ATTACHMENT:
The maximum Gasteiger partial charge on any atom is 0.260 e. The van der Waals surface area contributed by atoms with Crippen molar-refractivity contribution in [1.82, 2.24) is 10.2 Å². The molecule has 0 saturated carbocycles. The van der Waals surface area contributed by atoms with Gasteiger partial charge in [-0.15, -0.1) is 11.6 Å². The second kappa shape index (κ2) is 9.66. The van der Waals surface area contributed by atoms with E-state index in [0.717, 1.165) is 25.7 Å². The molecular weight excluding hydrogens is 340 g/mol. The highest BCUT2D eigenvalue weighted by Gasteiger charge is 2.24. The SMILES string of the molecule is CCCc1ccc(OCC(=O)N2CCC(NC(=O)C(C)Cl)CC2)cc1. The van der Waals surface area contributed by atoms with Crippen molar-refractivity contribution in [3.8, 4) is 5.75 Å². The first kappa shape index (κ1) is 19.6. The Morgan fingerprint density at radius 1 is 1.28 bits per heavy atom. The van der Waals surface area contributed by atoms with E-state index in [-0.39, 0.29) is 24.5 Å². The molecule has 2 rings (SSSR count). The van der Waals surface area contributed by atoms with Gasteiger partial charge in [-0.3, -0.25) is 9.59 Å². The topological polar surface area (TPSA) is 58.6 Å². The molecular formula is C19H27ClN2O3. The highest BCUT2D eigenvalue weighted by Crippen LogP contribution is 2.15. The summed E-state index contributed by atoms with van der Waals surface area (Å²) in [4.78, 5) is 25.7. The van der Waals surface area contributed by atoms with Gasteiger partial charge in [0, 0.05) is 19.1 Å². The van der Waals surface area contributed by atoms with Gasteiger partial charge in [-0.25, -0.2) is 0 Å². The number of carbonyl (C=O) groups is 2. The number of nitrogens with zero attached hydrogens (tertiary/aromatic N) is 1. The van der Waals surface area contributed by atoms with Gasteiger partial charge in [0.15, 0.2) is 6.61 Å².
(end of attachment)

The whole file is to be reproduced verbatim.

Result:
The maximum Gasteiger partial charge on any atom is 0.260 e. The van der Waals surface area contributed by atoms with Crippen molar-refractivity contribution in [1.82, 2.24) is 10.2 Å². The molecule has 0 saturated carbocycles. The van der Waals surface area contributed by atoms with Gasteiger partial charge in [-0.15, -0.1) is 11.6 Å². The second kappa shape index (κ2) is 9.66. The van der Waals surface area contributed by atoms with E-state index in [0.717, 1.165) is 25.7 Å². The molecular weight excluding hydrogens is 340 g/mol. The highest BCUT2D eigenvalue weighted by Gasteiger charge is 2.24. The SMILES string of the molecule is CCCc1ccc(OCC(=O)N2CCC(NC(=O)C(C)Cl)CC2)cc1. The van der Waals surface area contributed by atoms with Crippen molar-refractivity contribution in [3.8, 4) is 5.75 Å². The first kappa shape index (κ1) is 19.6. The Morgan fingerprint density at radius 1 is 1.28 bits per heavy atom. The van der Waals surface area contributed by atoms with E-state index in [-0.39, 0.29) is 24.5 Å². The molecule has 2 rings (SSSR count). The van der Waals surface area contributed by atoms with Gasteiger partial charge in [-0.3, -0.25) is 9.59 Å². The topological polar surface area (TPSA) is 58.6 Å². The molecular formula is C19H27ClN2O3. The highest BCUT2D eigenvalue weighted by Crippen LogP contribution is 2.15. The summed E-state index contributed by atoms with van der Waals surface area (Å²) in [4.78, 5) is 25.7. The van der Waals surface area contributed by atoms with Gasteiger partial charge in [0, 0.05) is 19.1 Å². The van der Waals surface area contributed by atoms with Gasteiger partial charge in [-0.25, -0.2) is 0 Å². The number of carbonyl (C=O) groups is 2. The number of nitrogens with zero attached hydrogens (tertiary/aromatic N) is 1. The van der Waals surface area contributed by atoms with Gasteiger partial charge in [0.15, 0.2) is 6.61 Å².